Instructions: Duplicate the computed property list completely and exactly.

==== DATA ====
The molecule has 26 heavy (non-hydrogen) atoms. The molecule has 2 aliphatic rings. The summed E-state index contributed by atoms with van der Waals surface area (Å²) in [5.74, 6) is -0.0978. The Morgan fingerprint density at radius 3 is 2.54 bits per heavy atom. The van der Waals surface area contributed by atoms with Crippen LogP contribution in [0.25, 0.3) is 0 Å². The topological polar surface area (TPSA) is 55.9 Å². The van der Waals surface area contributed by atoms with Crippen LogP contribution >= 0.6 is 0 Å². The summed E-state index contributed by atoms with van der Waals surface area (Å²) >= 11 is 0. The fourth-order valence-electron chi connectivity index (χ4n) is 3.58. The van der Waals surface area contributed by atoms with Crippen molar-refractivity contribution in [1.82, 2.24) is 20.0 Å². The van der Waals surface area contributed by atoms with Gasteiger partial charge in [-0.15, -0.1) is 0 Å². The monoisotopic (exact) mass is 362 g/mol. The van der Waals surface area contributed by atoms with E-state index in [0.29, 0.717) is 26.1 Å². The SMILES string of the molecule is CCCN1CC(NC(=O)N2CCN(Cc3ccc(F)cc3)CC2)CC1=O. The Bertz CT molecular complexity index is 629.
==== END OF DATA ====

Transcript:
The molecule has 26 heavy (non-hydrogen) atoms. The molecule has 2 aliphatic rings. The summed E-state index contributed by atoms with van der Waals surface area (Å²) in [5.74, 6) is -0.0978. The Morgan fingerprint density at radius 3 is 2.54 bits per heavy atom. The van der Waals surface area contributed by atoms with Crippen LogP contribution in [0.25, 0.3) is 0 Å². The topological polar surface area (TPSA) is 55.9 Å². The van der Waals surface area contributed by atoms with Crippen LogP contribution >= 0.6 is 0 Å². The summed E-state index contributed by atoms with van der Waals surface area (Å²) >= 11 is 0. The fourth-order valence-electron chi connectivity index (χ4n) is 3.58. The van der Waals surface area contributed by atoms with Crippen molar-refractivity contribution in [1.82, 2.24) is 20.0 Å². The van der Waals surface area contributed by atoms with Gasteiger partial charge in [-0.15, -0.1) is 0 Å². The monoisotopic (exact) mass is 362 g/mol. The van der Waals surface area contributed by atoms with E-state index in [0.29, 0.717) is 26.1 Å². The SMILES string of the molecule is CCCN1CC(NC(=O)N2CCN(Cc3ccc(F)cc3)CC2)CC1=O. The Bertz CT molecular complexity index is 629.